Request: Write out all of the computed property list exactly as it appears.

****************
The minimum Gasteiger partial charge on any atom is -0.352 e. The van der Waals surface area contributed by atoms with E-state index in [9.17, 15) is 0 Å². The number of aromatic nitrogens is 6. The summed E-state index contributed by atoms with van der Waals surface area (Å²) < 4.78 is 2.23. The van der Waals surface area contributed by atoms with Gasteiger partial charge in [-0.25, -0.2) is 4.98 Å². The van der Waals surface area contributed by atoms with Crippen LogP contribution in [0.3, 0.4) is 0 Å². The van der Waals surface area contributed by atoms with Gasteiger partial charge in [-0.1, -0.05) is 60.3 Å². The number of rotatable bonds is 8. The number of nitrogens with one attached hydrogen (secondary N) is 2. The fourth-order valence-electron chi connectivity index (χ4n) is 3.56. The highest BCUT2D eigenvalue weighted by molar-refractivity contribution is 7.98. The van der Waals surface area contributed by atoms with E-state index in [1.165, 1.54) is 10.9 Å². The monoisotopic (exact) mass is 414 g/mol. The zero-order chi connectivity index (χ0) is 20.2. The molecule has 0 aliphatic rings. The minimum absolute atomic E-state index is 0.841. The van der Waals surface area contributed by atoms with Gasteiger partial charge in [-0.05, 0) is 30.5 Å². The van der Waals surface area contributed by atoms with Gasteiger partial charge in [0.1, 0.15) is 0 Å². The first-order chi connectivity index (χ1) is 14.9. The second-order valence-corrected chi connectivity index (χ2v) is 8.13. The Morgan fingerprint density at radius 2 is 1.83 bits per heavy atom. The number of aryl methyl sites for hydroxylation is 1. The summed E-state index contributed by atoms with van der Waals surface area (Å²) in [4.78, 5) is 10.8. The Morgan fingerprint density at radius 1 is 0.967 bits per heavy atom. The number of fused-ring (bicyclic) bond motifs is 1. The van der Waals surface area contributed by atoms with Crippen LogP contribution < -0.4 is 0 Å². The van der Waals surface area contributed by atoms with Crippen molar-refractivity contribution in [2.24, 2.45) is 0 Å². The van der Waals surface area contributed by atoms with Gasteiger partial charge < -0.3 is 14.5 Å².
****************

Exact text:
The minimum Gasteiger partial charge on any atom is -0.352 e. The van der Waals surface area contributed by atoms with E-state index in [9.17, 15) is 0 Å². The number of aromatic nitrogens is 6. The summed E-state index contributed by atoms with van der Waals surface area (Å²) < 4.78 is 2.23. The van der Waals surface area contributed by atoms with Gasteiger partial charge in [-0.25, -0.2) is 4.98 Å². The van der Waals surface area contributed by atoms with Crippen LogP contribution in [0.3, 0.4) is 0 Å². The van der Waals surface area contributed by atoms with Gasteiger partial charge in [-0.1, -0.05) is 60.3 Å². The number of rotatable bonds is 8. The number of nitrogens with one attached hydrogen (secondary N) is 2. The fourth-order valence-electron chi connectivity index (χ4n) is 3.56. The highest BCUT2D eigenvalue weighted by molar-refractivity contribution is 7.98. The van der Waals surface area contributed by atoms with E-state index in [1.165, 1.54) is 10.9 Å². The monoisotopic (exact) mass is 414 g/mol. The zero-order chi connectivity index (χ0) is 20.2. The molecule has 0 aliphatic rings. The minimum absolute atomic E-state index is 0.841. The van der Waals surface area contributed by atoms with Gasteiger partial charge in [-0.05, 0) is 30.5 Å². The van der Waals surface area contributed by atoms with Gasteiger partial charge in [0.1, 0.15) is 0 Å². The first-order chi connectivity index (χ1) is 14.9. The second-order valence-corrected chi connectivity index (χ2v) is 8.13. The Morgan fingerprint density at radius 2 is 1.83 bits per heavy atom. The number of aryl methyl sites for hydroxylation is 1. The summed E-state index contributed by atoms with van der Waals surface area (Å²) in [4.78, 5) is 10.8. The Morgan fingerprint density at radius 1 is 0.967 bits per heavy atom. The number of fused-ring (bicyclic) bond motifs is 1. The van der Waals surface area contributed by atoms with Crippen LogP contribution < -0.4 is 0 Å². The van der Waals surface area contributed by atoms with Crippen molar-refractivity contribution in [2.24, 2.45) is 0 Å². The van der Waals surface area contributed by atoms with Gasteiger partial charge < -0.3 is 14.5 Å².